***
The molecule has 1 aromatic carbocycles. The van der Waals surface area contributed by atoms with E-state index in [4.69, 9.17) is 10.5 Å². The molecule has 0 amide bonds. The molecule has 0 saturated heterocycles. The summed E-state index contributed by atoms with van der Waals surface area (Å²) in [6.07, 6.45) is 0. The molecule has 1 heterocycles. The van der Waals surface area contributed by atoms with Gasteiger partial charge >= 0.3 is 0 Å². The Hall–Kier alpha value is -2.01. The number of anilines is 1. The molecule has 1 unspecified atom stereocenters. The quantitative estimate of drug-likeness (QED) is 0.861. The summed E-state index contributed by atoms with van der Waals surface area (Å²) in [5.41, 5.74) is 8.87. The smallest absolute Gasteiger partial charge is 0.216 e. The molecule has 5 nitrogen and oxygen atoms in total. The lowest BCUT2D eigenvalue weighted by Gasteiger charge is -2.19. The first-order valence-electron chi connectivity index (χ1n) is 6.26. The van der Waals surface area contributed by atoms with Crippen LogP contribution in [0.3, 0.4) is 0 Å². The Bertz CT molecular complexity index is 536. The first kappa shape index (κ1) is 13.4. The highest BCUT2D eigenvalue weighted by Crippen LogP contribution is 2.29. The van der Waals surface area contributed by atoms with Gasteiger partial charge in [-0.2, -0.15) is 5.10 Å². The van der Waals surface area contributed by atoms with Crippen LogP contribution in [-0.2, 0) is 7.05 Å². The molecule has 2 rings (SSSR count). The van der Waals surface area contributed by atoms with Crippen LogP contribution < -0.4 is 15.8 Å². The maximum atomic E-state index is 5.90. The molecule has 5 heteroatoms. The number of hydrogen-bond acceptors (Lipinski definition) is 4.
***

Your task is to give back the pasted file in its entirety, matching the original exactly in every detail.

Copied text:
The molecule has 1 aromatic carbocycles. The van der Waals surface area contributed by atoms with E-state index in [4.69, 9.17) is 10.5 Å². The molecule has 0 amide bonds. The molecule has 0 saturated heterocycles. The summed E-state index contributed by atoms with van der Waals surface area (Å²) in [6.07, 6.45) is 0. The molecule has 1 heterocycles. The van der Waals surface area contributed by atoms with Gasteiger partial charge >= 0.3 is 0 Å². The Hall–Kier alpha value is -2.01. The number of anilines is 1. The molecule has 1 unspecified atom stereocenters. The quantitative estimate of drug-likeness (QED) is 0.861. The summed E-state index contributed by atoms with van der Waals surface area (Å²) in [5.41, 5.74) is 8.87. The smallest absolute Gasteiger partial charge is 0.216 e. The molecule has 5 nitrogen and oxygen atoms in total. The lowest BCUT2D eigenvalue weighted by Gasteiger charge is -2.19. The first-order valence-electron chi connectivity index (χ1n) is 6.26. The van der Waals surface area contributed by atoms with Crippen LogP contribution in [0.3, 0.4) is 0 Å². The Bertz CT molecular complexity index is 536. The first kappa shape index (κ1) is 13.4. The highest BCUT2D eigenvalue weighted by Crippen LogP contribution is 2.29. The van der Waals surface area contributed by atoms with Gasteiger partial charge in [-0.2, -0.15) is 5.10 Å². The van der Waals surface area contributed by atoms with Crippen LogP contribution in [-0.2, 0) is 7.05 Å². The molecule has 2 rings (SSSR count). The van der Waals surface area contributed by atoms with Crippen LogP contribution < -0.4 is 15.8 Å². The maximum atomic E-state index is 5.90. The molecule has 5 heteroatoms. The number of hydrogen-bond acceptors (Lipinski definition) is 4.